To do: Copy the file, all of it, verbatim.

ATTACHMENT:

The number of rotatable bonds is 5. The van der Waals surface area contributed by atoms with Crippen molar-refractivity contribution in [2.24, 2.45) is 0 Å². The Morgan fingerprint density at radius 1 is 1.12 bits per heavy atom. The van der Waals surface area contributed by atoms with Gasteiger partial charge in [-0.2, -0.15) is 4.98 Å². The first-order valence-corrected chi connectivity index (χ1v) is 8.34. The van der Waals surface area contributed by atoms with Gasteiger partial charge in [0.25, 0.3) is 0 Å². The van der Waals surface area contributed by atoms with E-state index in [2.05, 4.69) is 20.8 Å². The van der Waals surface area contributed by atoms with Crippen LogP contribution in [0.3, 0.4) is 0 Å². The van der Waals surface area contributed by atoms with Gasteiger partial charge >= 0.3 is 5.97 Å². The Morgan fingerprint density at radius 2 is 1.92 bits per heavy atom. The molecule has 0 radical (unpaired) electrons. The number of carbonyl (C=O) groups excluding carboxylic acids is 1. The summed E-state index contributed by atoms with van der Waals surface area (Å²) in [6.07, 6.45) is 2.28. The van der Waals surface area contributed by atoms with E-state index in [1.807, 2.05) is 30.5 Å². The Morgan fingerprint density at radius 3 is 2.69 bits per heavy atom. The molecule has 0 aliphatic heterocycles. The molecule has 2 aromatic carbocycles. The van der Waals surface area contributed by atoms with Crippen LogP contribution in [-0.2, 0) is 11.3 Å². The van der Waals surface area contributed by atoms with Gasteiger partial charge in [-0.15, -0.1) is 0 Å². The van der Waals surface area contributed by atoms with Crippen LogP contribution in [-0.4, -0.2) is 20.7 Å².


The number of rotatable bonds is 5. The van der Waals surface area contributed by atoms with Crippen molar-refractivity contribution in [2.24, 2.45) is 0 Å². The Morgan fingerprint density at radius 1 is 1.12 bits per heavy atom. The van der Waals surface area contributed by atoms with Gasteiger partial charge in [-0.2, -0.15) is 4.98 Å². The first-order valence-corrected chi connectivity index (χ1v) is 8.34. The van der Waals surface area contributed by atoms with Gasteiger partial charge in [0.25, 0.3) is 0 Å². The van der Waals surface area contributed by atoms with E-state index in [2.05, 4.69) is 20.8 Å². The van der Waals surface area contributed by atoms with Crippen LogP contribution in [0.3, 0.4) is 0 Å². The van der Waals surface area contributed by atoms with Gasteiger partial charge >= 0.3 is 5.97 Å². The Morgan fingerprint density at radius 2 is 1.92 bits per heavy atom. The molecule has 0 radical (unpaired) electrons. The number of carbonyl (C=O) groups excluding carboxylic acids is 1. The summed E-state index contributed by atoms with van der Waals surface area (Å²) in [6.07, 6.45) is 2.28. The van der Waals surface area contributed by atoms with E-state index in [1.807, 2.05) is 30.5 Å². The Morgan fingerprint density at radius 3 is 2.69 bits per heavy atom. The molecule has 0 aliphatic heterocycles. The molecule has 2 aromatic carbocycles. The van der Waals surface area contributed by atoms with Crippen LogP contribution in [-0.2, 0) is 11.3 Å². The van der Waals surface area contributed by atoms with Gasteiger partial charge in [-0.15, -0.1) is 0 Å². The van der Waals surface area contributed by atoms with Crippen LogP contribution in [-0.4, -0.2) is 20.7 Å².